NGK, the supplier of spark plugs to the Italian team, is located just an hour from Suzuka.
And on Sunday, it was a simple failed spark plug that led to Sebastian Vettel’s retirement — and almost certainly left the world championship in the hands of Mercedes’ Lewis Hamilton.
“The world cup dream for Ferrari has been postponed until 2018,” Corriere della Sera declared.
Some are speculating that Ferrari’s nightmare Asian tour could cost team boss Maurizio Arrivabene his job.
But the Italian knows where to look for Sunday’s failure.
“Everybody saw what happened,” said Arrivabene. “Do you see any mistake by the team?”
He told Italian television Sky: “The car is good beyond the components that cost us.
“But we have to turn the page, keep motivated, do the analysis of what happened, and go to Austin, even if the points (deficit) to Mercedes is a lot.”
German Vettel defended his team, saying reliability problems can be the price of pushing hard. If he doesn’t finish at least fifth in Austin and Hamilton wins again, the championship chase will be over definitively.
“I don’t think you have to be a maths genius,” said Vettel when asked if the title is slipping away. “But we still have a chance. It’s just not in our hands as we would like it to be.”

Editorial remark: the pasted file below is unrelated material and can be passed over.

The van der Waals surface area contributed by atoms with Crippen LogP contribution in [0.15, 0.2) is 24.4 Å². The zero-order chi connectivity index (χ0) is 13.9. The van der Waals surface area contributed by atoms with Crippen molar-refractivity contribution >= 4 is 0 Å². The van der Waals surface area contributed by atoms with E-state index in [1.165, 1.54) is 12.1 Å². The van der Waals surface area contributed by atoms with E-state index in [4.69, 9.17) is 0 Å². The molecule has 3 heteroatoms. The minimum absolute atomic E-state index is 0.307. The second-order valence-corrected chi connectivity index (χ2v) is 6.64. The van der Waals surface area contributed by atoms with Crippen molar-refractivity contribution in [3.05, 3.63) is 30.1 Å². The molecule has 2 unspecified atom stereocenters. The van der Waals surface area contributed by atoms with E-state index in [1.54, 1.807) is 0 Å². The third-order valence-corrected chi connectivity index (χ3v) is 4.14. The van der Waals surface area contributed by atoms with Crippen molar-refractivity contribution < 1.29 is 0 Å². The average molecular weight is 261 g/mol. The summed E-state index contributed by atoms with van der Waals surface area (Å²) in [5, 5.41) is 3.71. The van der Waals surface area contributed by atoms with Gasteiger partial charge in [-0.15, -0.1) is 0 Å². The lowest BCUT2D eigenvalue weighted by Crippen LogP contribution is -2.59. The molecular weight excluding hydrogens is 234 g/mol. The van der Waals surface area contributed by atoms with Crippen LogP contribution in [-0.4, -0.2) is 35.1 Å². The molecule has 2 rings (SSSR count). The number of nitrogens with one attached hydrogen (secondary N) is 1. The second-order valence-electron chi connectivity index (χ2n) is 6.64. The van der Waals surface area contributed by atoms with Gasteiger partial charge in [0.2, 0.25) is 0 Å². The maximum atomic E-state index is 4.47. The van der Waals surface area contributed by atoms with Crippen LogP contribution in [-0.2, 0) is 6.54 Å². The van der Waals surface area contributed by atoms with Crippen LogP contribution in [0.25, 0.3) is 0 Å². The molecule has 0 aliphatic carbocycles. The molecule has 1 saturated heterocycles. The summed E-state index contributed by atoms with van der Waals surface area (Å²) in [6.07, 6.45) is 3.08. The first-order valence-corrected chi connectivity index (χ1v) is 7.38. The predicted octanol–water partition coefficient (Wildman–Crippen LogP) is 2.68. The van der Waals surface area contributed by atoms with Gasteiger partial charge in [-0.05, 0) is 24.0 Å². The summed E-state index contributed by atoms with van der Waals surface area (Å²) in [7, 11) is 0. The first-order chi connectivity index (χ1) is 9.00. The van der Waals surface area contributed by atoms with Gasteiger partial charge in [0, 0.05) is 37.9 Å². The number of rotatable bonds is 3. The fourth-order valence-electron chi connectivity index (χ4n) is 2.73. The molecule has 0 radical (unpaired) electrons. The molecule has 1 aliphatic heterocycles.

Mercedes team boss Toto Wolff was seen consoling Arrivabene on the Ferrari pitwall after Sunday’s race.
“I get on very well with Maurizio and they must all feel awful,” he said.
“Maybe it is the development slope of the team. They made a huge step forward from 2016 to 2017. Their car is super-fast, it just lacks reliability and that is the next step.”
However, Wolff insisted it’s not over until it’s over, and his fellow Mercedes boss Niki Lauda agrees.
“I feel sorry for Sebastian,” said Lauda. “Thank God it’s them and not us, but Ferrari need to look where these small mistakes come from and correct them.
“Sebastian has a big deficit, but I always say that as long as the title is not won or lost, it is not won or lost.”